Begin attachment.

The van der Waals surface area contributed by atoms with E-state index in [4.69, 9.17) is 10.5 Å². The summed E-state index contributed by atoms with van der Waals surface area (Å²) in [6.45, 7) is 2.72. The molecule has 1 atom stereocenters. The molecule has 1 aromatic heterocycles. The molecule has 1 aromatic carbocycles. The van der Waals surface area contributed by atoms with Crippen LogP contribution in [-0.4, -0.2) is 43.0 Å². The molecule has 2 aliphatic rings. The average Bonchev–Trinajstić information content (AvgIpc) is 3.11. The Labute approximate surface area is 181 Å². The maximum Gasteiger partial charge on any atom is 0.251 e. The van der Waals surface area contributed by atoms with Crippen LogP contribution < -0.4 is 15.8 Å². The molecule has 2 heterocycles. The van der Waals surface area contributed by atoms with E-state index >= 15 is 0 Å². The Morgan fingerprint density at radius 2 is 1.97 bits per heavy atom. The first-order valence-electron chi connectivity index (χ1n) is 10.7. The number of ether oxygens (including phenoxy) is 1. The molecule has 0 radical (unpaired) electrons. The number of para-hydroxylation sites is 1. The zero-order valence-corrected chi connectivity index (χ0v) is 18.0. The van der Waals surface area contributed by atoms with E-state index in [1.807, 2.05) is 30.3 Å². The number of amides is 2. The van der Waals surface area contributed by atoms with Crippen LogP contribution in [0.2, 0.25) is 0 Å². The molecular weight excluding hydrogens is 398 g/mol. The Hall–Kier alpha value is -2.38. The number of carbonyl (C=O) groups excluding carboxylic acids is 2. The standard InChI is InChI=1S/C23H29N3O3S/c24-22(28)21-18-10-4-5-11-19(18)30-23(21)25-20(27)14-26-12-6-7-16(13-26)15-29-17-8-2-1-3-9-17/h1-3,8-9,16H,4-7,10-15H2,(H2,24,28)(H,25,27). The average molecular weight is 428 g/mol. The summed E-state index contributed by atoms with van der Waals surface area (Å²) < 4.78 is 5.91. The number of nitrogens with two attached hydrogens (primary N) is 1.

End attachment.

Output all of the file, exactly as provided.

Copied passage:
The van der Waals surface area contributed by atoms with E-state index in [4.69, 9.17) is 10.5 Å². The summed E-state index contributed by atoms with van der Waals surface area (Å²) in [6.45, 7) is 2.72. The molecule has 1 atom stereocenters. The molecule has 1 aromatic heterocycles. The molecule has 1 aromatic carbocycles. The van der Waals surface area contributed by atoms with Crippen LogP contribution in [-0.4, -0.2) is 43.0 Å². The molecule has 2 aliphatic rings. The average Bonchev–Trinajstić information content (AvgIpc) is 3.11. The Labute approximate surface area is 181 Å². The maximum Gasteiger partial charge on any atom is 0.251 e. The van der Waals surface area contributed by atoms with Crippen LogP contribution < -0.4 is 15.8 Å². The molecule has 2 heterocycles. The van der Waals surface area contributed by atoms with E-state index >= 15 is 0 Å². The Morgan fingerprint density at radius 2 is 1.97 bits per heavy atom. The first-order valence-electron chi connectivity index (χ1n) is 10.7. The number of ether oxygens (including phenoxy) is 1. The molecule has 0 radical (unpaired) electrons. The number of para-hydroxylation sites is 1. The zero-order valence-corrected chi connectivity index (χ0v) is 18.0. The van der Waals surface area contributed by atoms with E-state index in [1.807, 2.05) is 30.3 Å². The number of amides is 2. The van der Waals surface area contributed by atoms with Crippen LogP contribution in [0.2, 0.25) is 0 Å². The molecular weight excluding hydrogens is 398 g/mol. The Hall–Kier alpha value is -2.38. The number of carbonyl (C=O) groups excluding carboxylic acids is 2. The standard InChI is InChI=1S/C23H29N3O3S/c24-22(28)21-18-10-4-5-11-19(18)30-23(21)25-20(27)14-26-12-6-7-16(13-26)15-29-17-8-2-1-3-9-17/h1-3,8-9,16H,4-7,10-15H2,(H2,24,28)(H,25,27). The average molecular weight is 428 g/mol. The summed E-state index contributed by atoms with van der Waals surface area (Å²) < 4.78 is 5.91. The number of nitrogens with two attached hydrogens (primary N) is 1.